Retire Your Local Admin Account Before It Retires You...
by Tim Keeler, on Feb 25, 2016
Keeping your network completely secure is an incredibly difficult task and not one you are likely to accomplish because there will always be at least one vulnerability. However, the number of businesses that leave risky vulnerabilities open and accessible to malicious hackers is rather astonishing. One of the greatest of these risks is the administrative account, commonly called the admin account. While it used to be a necessary risk, that ceased to be true some time ago, yet so many companies still hold on to the old practices.
A Brief History of Admin Accounts
The local admin account was originally intended as a way to easily make system updates. During this earlier time, there were far fewer security holes because those who had the admin access had only a few points where they could access the networks. Making admin rights pretty much generic let everyone with an admin account be able to do basic things, like access printers. Pretty soon, companies ended up giving everyone access because the accounts were so generic. Even back then, it was a security risk, but with the ability to work remotely and connect to unsecured networks (particularly public ones), keeping these accounts readily available gives malicious hackers a very easy way to get into your servers and network and do considerable damage to your company, and possibly to your customers.
Based on the Microsoft vulnerabilities report from 2014, “97% of Critical Microsoft vulnerabilities would be mitigated by removing admin rights across an enterprise.” With so many businesses relying on Microsoft products, this seems like a more than adequate reason to get rid of these accounts. The problem is that there will be business impact, giving companies many excuses to keep using something that makes it much easier for malicious hackers to get into a system.
Arguments to Keep These Risky Accounts
Admin accounts were necessary in the early days because it was difficult to have only a few IT personnel take care of all of the necessary tasks to get people established on a network. Giving people the ability to add printers, add backgrounds, and download applications needed to complete their jobs made a lot of sense. It provided a level of convenience that was largely safe because these things were done within a secure environment.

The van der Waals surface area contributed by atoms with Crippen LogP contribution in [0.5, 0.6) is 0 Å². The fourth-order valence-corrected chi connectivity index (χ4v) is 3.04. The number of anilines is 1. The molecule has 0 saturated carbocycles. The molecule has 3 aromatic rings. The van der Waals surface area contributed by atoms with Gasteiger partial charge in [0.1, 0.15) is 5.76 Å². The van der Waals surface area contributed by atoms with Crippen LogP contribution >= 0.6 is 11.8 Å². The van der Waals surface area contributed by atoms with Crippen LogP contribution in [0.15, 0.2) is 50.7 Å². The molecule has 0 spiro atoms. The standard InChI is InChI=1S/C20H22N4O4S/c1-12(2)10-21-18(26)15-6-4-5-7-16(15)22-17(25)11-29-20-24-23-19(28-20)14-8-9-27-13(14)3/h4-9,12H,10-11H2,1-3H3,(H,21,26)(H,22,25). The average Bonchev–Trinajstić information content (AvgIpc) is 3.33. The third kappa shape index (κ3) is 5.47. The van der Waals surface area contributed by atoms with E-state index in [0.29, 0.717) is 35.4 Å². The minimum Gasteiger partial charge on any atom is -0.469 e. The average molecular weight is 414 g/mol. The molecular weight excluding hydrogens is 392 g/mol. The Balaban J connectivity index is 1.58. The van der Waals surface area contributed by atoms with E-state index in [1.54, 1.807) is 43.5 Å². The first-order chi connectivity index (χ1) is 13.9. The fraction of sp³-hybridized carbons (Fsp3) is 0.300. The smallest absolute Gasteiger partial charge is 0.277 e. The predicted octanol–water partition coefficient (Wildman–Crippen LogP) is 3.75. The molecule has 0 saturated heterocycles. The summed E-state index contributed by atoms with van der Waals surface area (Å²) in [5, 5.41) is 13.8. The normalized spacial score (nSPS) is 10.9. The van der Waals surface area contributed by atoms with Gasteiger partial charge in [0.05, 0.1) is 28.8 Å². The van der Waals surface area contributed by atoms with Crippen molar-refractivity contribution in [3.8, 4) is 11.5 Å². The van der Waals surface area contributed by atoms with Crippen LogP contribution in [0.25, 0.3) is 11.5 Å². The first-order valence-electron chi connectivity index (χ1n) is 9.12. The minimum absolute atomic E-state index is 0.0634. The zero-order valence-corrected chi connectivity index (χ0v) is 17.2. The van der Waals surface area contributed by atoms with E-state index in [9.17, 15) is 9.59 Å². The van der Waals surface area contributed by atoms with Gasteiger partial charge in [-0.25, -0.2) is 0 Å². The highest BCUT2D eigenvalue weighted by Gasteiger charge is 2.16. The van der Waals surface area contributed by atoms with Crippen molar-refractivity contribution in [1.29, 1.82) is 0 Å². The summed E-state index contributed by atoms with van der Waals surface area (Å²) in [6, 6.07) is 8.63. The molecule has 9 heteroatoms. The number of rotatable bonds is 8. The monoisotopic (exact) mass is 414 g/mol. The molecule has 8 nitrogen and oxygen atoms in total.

Five primary reasons are used to justify keeping these accounts today, and most of them are based on the convenience established in the early days of technology.
Users need to be able to make updates to software and add hardware. It is not possible to have IT do all of these tasks for the entire enterprise. The admin account is no longer needed for this though. You can add personnel to established user groups to grant them these rights without giving them full access to everything that an admin account lets them do. The only way to update legacy software is through admin rights, and it is easier to have the department do that than to schedule it through IT. If you really cannot upgrade to a more current software, there are other options. Perhaps they are not any easier, but these days security is more important than convenience.
People are accustomed to having the rights, so taking them away is going to create some challenges. It is true that people won’t be happy, but in the end, it doesn’t reflect a trust issue with them; it is about closing vulnerabilities that these accounts create. What users can do with these accounts is vastly greater than the tasks that they actually need to complete.
Executives need these accounts to run the company. This one is probably the easiest to argue against because executives decidedly do not need to be doing the technical tasks that admin accounts allow. Their computers are the most likely to be targeted by a hacker, so it is easier to argue that these accounts should never be used on executives’ computers or devices. The most obvious reason that companies need these accounts is that the IT team uses them to do all of the necessary tasks. Admin accounts were created for IT, so this used to be a legitimate argument. However, there are other options now that make this less true today. Your IT staff will need to be able to make changes, but what they can update should be restricted to the roles that they fill. They do not need access to everything in the company, all the time.
As we have already pointed out, Microsoft programs are easy targets for malicious hackers with the admin account information. For most businesses, the admin account information is not very difficult to get. People write down the account information, giving anyone with access to the building the ability to find it. Even worse, the admin username and password are too often posted on the network for anyone to find and use as needed. This makes it far too easy for malicious hackers to get what they need without ever setting foot in the building.